MONTGOMERY, Ala. - Alabama's governor on Thursday signed a tough new illegal immigration law that requires public schools to determine students' immigration status and makes it a crime to knowingly give an illegal immigrant a ride.
The bill also allows police to arrest anyone suspected of being an illegal immigrant if they're stopped for any other reason. Alabama employers also are now required to use a federal system called E-Verify to determine if new workers are in the country legally.
Gov. Robert Bentley said the law is the nation's toughest, and groups including the American Civil Liberties Union and the Montgomery-based Southern Poverty Law Center agree. The groups say they plan to challenge it.
The legal director for the Southern Poverty Law Center, Mary Bauer, said Thursday that she expects a lawsuit to be filed before the provisions of law are scheduled to take effect on Sept. 1.
"It is clearly unconstitutional. It's mean-spirited, racist and we think a court will enjoin it," Bauer said.
Sam Brooks of the SPLC's Immigrant Justice Project said the new law will set back progress Alabama has made on civil rights and race relations. He also said it would be costly for the state to enforce and defend the provisions of the law.
According to the 2010 U.S. census, 3.9 percent -- about 186,000 -- of the state's nearly 4.8 million people identified as Hispanic or Latino. That's more than double the number reported in the 2000 census.
One of the sponsors, Republican Sen. Scott Beason of Gardendale said the legislation would create jobs and put unemployed Alabama residents back to work.
"This will put thousands of Alabamians back in the workforce," Beason said.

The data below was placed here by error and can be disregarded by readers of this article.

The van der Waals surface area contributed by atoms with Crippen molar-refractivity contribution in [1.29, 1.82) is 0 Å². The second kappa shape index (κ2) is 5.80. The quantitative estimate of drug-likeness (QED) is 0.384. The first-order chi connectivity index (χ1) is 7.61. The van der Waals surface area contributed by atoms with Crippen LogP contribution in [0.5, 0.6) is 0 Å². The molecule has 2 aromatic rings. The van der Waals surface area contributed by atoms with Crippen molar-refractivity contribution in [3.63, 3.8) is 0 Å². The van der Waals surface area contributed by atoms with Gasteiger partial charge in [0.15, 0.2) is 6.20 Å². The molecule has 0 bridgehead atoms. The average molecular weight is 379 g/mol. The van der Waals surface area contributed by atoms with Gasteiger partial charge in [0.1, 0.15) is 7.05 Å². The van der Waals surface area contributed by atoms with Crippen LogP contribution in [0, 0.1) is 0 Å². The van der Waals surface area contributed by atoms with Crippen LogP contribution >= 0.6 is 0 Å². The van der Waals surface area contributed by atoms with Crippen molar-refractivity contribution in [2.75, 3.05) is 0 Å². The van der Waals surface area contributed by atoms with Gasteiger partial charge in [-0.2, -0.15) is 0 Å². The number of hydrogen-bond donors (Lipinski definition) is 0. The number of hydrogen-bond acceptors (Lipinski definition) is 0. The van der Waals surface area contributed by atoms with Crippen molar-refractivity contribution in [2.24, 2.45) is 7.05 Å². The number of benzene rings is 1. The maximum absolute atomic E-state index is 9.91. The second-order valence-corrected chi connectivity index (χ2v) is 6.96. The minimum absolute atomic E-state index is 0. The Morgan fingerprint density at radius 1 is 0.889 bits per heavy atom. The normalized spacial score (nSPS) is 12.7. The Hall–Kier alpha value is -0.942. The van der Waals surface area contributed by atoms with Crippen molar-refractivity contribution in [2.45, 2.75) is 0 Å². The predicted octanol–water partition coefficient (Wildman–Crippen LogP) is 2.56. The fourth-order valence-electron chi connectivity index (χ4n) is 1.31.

But Jared Shepherd, an attorney for the ACLU, said he doesn't believe the new law has anything to do with jobs.
"This is about trying to put anti-immigration sentiment into law," Shepherd said. He said the ACLU would join the SPLC and other groups in challenging the law in court.
He said he finds the provisions requiring schools to document the immigration status of students to be particularly troublesome. He said he is concerned that immigrant parents will not send their children to school out of fear that they will be arrested because of their immigration status.
Public schools will not be able to deny illegal immigrants an education, however. Bentley said the bill was intended to get data about how many illegal immigrants attend public schools.
Bentley, who campaigned on passing the toughest anti-illegal immigration bill possible, said he believes the measure can withstand legal challenges.
The House sponsor, Republican Rep. Micky Hammon of Decatur, said the bill was written so that if any part of it is determined to be unconstitutional or violate federal law, the rest will stand.
Alabama's measure was modeled on a similar law passed in Arizona. A federal judge blocked the most controversial parts of Arizona's law last year after the Justice Department sued. A federal appeals court judge upheld the decision, and Arizona Gov. Jan Brewer has said she plans to appeal to the U.S. Supreme Court.
Neighboring Georgia also passed a law cracking down on immigration this year, and civil liberties groups have filed a lawsuit trying to block it.
Linton Joaquin, general counsel for the National Immigration Law Center in Los Angeles, said the Alabama law stands out over other states because it covers all parts of an immigrant's life.
"It is a sweeping attack on immigrants and people of color in general. It adds restrictions on education, housing and other areas. It is a very broad attack. The state does not have the right to create its own immigration regime," Joaquin said. He said his organization plans to be involved in lawsuits challenging the new law. He said the organization is involved in challenges in Utah, Arizona, Indiana and Georgia.